Porter rebuts witnesses on stand in his murder trial
Former preacher says he was rancher's friend, didn't try to enrich himself
07/22/2008 5:39 AM
07/22/2008 7:00 AM
Former pastor Howard "Doug" Porter watched prosecutors call 63 witnesses to question his character, including several friends who testified during his murder trial in Stanislaus County Superior Court because subpoenas left them with no choice.
He sat quietly as his attorney called 18 witnesses to lay the framework for his defense against an allegation that Porter embezzled $1.1 million from a man in his 80s and then staged two truck collisions to cover his tracks.
Now, the man who led Hickman Community Church for nearly two decades is telling his story.
Porter, 57, of La Grange, smiled at supporters as he approached the witness stand Monday, promised to tell the truth, then started answering questions, beginning a process that likely will stretch across several days.
He described his friendship with Frank Craig, the man who dreamed of building an agricultural museum with help from the church and its pastor.
He recalled his initial reluctance to get involved and the eventual realization that money Craig inherited from a brother would not stretch far enough to build a $3 million multipurpose building that would suit the growing country church and a man who collected farm equipment as a hobby.
He said he traveled extensively with Craig -- including a six-week trip to Europe that retraced Craig's steps as an airplane mechanic during World War II -- because he enjoyed his company.
He rebuffed the notion that he enriched himself without Craig's knowledge, hired an incompetent caretaker after a 2002 truck crash left Craig crippled and in diapers, or suggested to friends that the museum Craig dreamed of need never be built.
And he said he hoped for divine intervention as his friend lay dying on the bank of the Ceres main canal, east of Swanson Road, more than four years ago.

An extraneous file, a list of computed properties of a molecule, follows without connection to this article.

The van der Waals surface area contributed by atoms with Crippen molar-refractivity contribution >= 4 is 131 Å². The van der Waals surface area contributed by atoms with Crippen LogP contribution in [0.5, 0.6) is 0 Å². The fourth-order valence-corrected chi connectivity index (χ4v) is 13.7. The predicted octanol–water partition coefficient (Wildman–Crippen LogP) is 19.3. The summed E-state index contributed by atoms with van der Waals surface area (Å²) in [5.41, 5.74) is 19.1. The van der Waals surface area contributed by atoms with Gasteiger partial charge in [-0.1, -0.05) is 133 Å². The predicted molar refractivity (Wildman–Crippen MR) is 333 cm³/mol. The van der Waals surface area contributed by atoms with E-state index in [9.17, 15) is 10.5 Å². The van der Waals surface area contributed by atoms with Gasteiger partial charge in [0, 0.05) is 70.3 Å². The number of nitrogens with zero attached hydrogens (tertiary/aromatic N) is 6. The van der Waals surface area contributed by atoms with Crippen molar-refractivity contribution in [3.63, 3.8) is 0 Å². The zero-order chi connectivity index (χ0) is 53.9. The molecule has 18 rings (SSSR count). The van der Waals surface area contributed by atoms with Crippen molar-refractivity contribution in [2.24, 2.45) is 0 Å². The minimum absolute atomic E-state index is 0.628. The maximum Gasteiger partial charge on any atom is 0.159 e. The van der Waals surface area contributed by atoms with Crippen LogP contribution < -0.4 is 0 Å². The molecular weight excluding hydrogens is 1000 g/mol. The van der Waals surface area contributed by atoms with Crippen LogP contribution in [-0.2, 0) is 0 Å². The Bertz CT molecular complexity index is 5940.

"I was praying for Mr. Craig," said Porter, who often gestured as he recalled details for the 12 jurors who will decide his fate.
Craig was 83 on March 5, 2002, when Porter's Toyota Tundra veered off Lake Road and slammed into a tree. Craig was 85 on April 22, 2004, when Craig's GMC Sonoma, routinely driven by Porter, veered off an embankment and landed in the canal.
Porter walked away both times, but he faces life in prison if convicted of the stiffest charges the district attorney's office has filed against him. Porter has pleaded not guilty to murder, attempted murder, theft or embezzlement from an elder by a caretaker, and elder abuse causing death.
The trial began with jury selection May 12 and is heading toward a conclusion. Porter's cross-examination by prosecutors is yet to come.
Porter recalled both wrecks for the jury, using a forbidden word -- "accident" -- three times as he answered questions. Judge Thomas Zeff banned the word from the trial, saying attorneys and witnesses must refer to the wrecks as "collisions."
Porter said he lost control during the first wreck because he was tired, yawned and rubbed an eye, then swerved to avoid an oncoming car that crossed the center line.
He said he took care of Craig after the first wreck, even bathing his friend after Craig returned home from a rehabilitation hospital.
Porter said he lost control during the second wreck because he was driving too fast, bumped a rock that jolted the truck, received another jolt from a second rock and suddenly landed in the canal.
He said he struggled with a seat belt but eventually was able to pull Craig from the truck and swim to shore. He said he administered cardiopulmonary resuscitation but was not able to revive a man who had swallowed too much water.
Defense attorney Kirk McAllister presented Porter with letters signed by Craig, written on stationery for the Central Valley Museum of Agriculture, to show that Craig let Porter pay some personal expenses with museum money.
One letter involved an $80,000 loan Porter needed to cover costs incurred when he built a four-home complex around a pond in La Grange, where Porter lived with his wife, his mother- and father-in-law, as well as several adult children and their spouses.
Porter said he was expected to repay $100 a month, but Craig forgave the debt.
Porter said he purchased two homes in Hickman with Craig's knowledge, including one where Porter's parents lived and another that Porter sold to a niece. Porter said Craig's name was not on the deeds because Craig "didn't want the government to know any of his business."
Porter also said the museum was not built because the church board of elders dropped the ball, backing away from the project after an initial $600,000 from Craig was spent, then dropping the project after Craig's relatives filed lawsuits challenging Porter's role as executor of Craig's estate.
In Porter's view, publicity about the lawsuits sealed the museum's fate.
"We were under a tremendous amount of pressure," Porter recalled. "The Modesto Bee had been writing some vicious articles, with much lies added into them, and it was a lot of pressure on us."
Bee staff writer Susan Herendeen can be reached at firstname.lastname@example.org or 578-2338.
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